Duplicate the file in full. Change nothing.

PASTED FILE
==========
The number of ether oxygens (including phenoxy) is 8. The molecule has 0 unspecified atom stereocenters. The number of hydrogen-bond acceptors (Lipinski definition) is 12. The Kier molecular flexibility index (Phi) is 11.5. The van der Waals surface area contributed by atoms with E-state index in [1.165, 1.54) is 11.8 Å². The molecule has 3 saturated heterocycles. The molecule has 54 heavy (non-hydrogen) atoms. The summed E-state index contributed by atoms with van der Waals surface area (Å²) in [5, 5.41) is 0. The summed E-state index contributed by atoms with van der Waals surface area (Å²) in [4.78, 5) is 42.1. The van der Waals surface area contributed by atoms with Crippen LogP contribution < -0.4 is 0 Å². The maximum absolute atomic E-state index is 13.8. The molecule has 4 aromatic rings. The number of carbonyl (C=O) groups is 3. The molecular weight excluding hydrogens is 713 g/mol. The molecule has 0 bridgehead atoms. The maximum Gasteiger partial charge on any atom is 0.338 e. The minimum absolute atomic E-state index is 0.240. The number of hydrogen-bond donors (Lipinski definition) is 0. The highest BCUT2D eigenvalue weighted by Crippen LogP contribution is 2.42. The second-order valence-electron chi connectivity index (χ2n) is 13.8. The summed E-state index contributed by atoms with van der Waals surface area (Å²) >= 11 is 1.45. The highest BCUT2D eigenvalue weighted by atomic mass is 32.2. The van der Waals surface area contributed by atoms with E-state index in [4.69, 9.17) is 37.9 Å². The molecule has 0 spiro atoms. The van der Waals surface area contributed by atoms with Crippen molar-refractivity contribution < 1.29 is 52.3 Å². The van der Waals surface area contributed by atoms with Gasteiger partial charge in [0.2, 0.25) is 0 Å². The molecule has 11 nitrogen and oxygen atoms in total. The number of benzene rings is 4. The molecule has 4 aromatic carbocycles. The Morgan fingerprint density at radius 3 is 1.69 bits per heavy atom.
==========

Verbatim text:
The number of ether oxygens (including phenoxy) is 8. The molecule has 0 unspecified atom stereocenters. The number of hydrogen-bond acceptors (Lipinski definition) is 12. The Kier molecular flexibility index (Phi) is 11.5. The van der Waals surface area contributed by atoms with E-state index in [1.165, 1.54) is 11.8 Å². The molecule has 3 saturated heterocycles. The molecule has 54 heavy (non-hydrogen) atoms. The summed E-state index contributed by atoms with van der Waals surface area (Å²) in [5, 5.41) is 0. The summed E-state index contributed by atoms with van der Waals surface area (Å²) in [4.78, 5) is 42.1. The van der Waals surface area contributed by atoms with Crippen LogP contribution < -0.4 is 0 Å². The maximum absolute atomic E-state index is 13.8. The molecule has 4 aromatic rings. The number of carbonyl (C=O) groups is 3. The molecular weight excluding hydrogens is 713 g/mol. The molecule has 0 bridgehead atoms. The maximum Gasteiger partial charge on any atom is 0.338 e. The minimum absolute atomic E-state index is 0.240. The number of hydrogen-bond donors (Lipinski definition) is 0. The highest BCUT2D eigenvalue weighted by Crippen LogP contribution is 2.42. The second-order valence-electron chi connectivity index (χ2n) is 13.8. The summed E-state index contributed by atoms with van der Waals surface area (Å²) >= 11 is 1.45. The highest BCUT2D eigenvalue weighted by atomic mass is 32.2. The van der Waals surface area contributed by atoms with E-state index in [4.69, 9.17) is 37.9 Å². The molecule has 0 spiro atoms. The van der Waals surface area contributed by atoms with Crippen molar-refractivity contribution < 1.29 is 52.3 Å². The van der Waals surface area contributed by atoms with Gasteiger partial charge in [0.2, 0.25) is 0 Å². The molecule has 11 nitrogen and oxygen atoms in total. The number of benzene rings is 4. The molecule has 4 aromatic carbocycles. The Morgan fingerprint density at radius 3 is 1.69 bits per heavy atom.